The Supreme Court affirmed and held that the former MSBC 16.25.480 applied to Tweedy’s property when he constructed the stairwell addition. Tweedy had argued that former MSBC 16.25.480, which required a 75–foot setback did not apply because the ordinance was a subdivision or platting regulation, not a zoning ordinance. Tweedy asserted that MSBC 16.25.480 only governed the process of subdividing land and could not apply to construction on property within a preexisting subdivision, especially where the subdivision was platted prior to the regulation’s enactment. The Borough responded that the setback ordinance was a zoning ordinance of general application regardless of where the ordinance was located in the code. The court stated that because former MSBC 16.25.480 applied to all construction on subdivided property regardless of when the subdivision was created, it applied to Tweedy’s property, and Tweedy’s stairwell addition was unlawful when it was constructed.

The court stated that the word “subdivision” also commonly meant “an area of real estate subdivided into individual lots.” Furthermore, subdivision regulations and zoning ordinances are not mutually exclusive categories, and neither the state legislature nor the Borough Assembly had defined a boundary between municipal zoning and subdivision or platting authority. The application of a particular ordinance depends on the language and purpose of that ordinance. Here, it was clear that former MSBC 16.25.480 governed how close to a body of water a property owner could build a structure on subdivided land. Moreover, the argument that the setback was ineffective because it was in a code section titled “Subdivision Regulations” was unavailing. The title of a statutory provision or code section can be an interpretive tool, but the plain language of former MSBC 16.25.480 left no doubt that it is generally applicable to all new construction. Further, requiring municipal ordinances to strictly conform to interpretation of the definition of a code section or ordinance title would be inconsistent with the principle that municipal regulatory power should be liberally construed.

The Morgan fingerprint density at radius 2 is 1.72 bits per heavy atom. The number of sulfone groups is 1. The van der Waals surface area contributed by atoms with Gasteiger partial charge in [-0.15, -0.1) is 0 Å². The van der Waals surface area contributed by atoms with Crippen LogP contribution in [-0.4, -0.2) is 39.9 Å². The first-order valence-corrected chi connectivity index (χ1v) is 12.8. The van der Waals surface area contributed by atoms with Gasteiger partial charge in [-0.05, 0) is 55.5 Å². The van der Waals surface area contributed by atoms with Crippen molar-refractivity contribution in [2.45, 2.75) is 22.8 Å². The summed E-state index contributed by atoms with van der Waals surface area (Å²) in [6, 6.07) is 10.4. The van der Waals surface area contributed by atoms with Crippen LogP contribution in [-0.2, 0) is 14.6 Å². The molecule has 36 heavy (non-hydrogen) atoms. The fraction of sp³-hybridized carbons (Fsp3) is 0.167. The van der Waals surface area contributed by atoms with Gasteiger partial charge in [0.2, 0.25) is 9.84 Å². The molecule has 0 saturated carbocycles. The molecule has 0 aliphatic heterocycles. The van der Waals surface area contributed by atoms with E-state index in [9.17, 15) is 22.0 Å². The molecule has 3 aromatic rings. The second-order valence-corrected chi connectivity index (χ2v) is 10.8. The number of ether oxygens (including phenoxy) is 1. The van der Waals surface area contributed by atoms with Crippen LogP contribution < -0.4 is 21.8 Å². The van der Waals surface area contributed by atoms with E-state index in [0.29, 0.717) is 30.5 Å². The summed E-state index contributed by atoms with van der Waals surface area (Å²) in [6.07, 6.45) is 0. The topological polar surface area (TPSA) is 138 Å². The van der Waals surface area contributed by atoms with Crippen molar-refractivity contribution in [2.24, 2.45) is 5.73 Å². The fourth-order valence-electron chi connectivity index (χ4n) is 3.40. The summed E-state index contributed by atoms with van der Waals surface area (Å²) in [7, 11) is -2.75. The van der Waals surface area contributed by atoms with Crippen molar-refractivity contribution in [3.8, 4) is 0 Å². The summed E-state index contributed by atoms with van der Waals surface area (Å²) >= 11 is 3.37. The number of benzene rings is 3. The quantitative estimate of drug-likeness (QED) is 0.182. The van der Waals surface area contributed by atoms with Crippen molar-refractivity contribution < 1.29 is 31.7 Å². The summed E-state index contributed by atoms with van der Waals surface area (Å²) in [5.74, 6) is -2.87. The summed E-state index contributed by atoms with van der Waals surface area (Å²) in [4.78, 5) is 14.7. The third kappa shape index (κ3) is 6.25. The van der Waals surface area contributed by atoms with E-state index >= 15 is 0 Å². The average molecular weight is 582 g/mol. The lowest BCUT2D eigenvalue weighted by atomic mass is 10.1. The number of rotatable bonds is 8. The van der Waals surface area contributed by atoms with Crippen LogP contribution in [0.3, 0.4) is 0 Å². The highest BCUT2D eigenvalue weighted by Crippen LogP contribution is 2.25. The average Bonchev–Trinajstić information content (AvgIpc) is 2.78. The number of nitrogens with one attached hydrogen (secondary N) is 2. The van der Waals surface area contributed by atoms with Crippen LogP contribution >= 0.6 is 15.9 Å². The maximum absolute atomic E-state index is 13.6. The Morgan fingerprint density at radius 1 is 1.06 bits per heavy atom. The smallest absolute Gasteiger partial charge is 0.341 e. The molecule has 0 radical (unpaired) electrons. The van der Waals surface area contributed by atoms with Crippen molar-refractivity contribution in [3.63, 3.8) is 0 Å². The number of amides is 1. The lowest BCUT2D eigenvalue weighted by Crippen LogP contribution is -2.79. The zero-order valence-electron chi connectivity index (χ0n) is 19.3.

Also, a shoreline-setback ordinance fit within the stated purposes of former MSBC Chapter 16. It could easily be characterized as serving the purposes of providing open space, recreation, and avoiding congestion.

Tweedy also argued that the Superior Court and the Board erred by relying on an 1987 initiative that restored the shoreline setback to 75 feet. The court had recently held zoning by initiative was invalid. The court did not consider whether to apply this holding retroactively. But the court stated that even if the ballot initiative restoring the setback to 75 feet was unlawful, the setback would have been 45 feet under the November 1986 ordinance that the initiative was intended to change. Any expansion of the house would be unlawful under a either a 75–foot or a 45–foot setback.